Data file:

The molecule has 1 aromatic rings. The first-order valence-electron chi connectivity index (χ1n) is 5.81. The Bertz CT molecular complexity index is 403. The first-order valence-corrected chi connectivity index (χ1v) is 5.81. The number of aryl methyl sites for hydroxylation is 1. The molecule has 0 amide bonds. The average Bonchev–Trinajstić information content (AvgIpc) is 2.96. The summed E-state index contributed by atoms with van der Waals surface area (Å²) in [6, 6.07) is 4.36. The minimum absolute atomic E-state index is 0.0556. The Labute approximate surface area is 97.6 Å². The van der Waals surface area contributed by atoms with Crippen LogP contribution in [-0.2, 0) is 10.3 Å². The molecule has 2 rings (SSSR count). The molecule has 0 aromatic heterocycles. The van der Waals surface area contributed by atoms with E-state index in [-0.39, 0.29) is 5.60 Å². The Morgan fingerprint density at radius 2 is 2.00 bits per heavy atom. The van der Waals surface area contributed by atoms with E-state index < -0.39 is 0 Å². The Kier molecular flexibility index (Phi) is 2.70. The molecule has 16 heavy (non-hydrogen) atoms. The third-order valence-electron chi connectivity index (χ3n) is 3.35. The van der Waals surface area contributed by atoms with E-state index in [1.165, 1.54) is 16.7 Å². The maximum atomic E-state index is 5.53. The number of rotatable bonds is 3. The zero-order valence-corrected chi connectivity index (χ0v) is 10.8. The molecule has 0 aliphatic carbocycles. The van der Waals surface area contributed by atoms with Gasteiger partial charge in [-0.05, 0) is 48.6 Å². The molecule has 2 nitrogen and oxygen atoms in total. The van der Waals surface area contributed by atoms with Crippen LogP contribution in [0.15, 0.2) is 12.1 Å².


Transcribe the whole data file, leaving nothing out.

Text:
The molecule has 1 aromatic rings. The first-order valence-electron chi connectivity index (χ1n) is 5.81. The Bertz CT molecular complexity index is 403. The first-order valence-corrected chi connectivity index (χ1v) is 5.81. The number of aryl methyl sites for hydroxylation is 1. The molecule has 0 amide bonds. The average Bonchev–Trinajstić information content (AvgIpc) is 2.96. The summed E-state index contributed by atoms with van der Waals surface area (Å²) in [6, 6.07) is 4.36. The minimum absolute atomic E-state index is 0.0556. The Labute approximate surface area is 97.6 Å². The van der Waals surface area contributed by atoms with Crippen LogP contribution in [-0.2, 0) is 10.3 Å². The molecule has 2 rings (SSSR count). The molecule has 0 aromatic heterocycles. The van der Waals surface area contributed by atoms with E-state index in [-0.39, 0.29) is 5.60 Å². The Morgan fingerprint density at radius 2 is 2.00 bits per heavy atom. The van der Waals surface area contributed by atoms with E-state index < -0.39 is 0 Å². The Kier molecular flexibility index (Phi) is 2.70. The molecule has 16 heavy (non-hydrogen) atoms. The third-order valence-electron chi connectivity index (χ3n) is 3.35. The van der Waals surface area contributed by atoms with E-state index in [1.165, 1.54) is 16.7 Å². The maximum atomic E-state index is 5.53. The number of rotatable bonds is 3. The zero-order valence-corrected chi connectivity index (χ0v) is 10.8. The molecule has 0 aliphatic carbocycles. The van der Waals surface area contributed by atoms with Gasteiger partial charge in [-0.05, 0) is 48.6 Å². The molecule has 2 nitrogen and oxygen atoms in total. The van der Waals surface area contributed by atoms with Crippen LogP contribution in [0.15, 0.2) is 12.1 Å².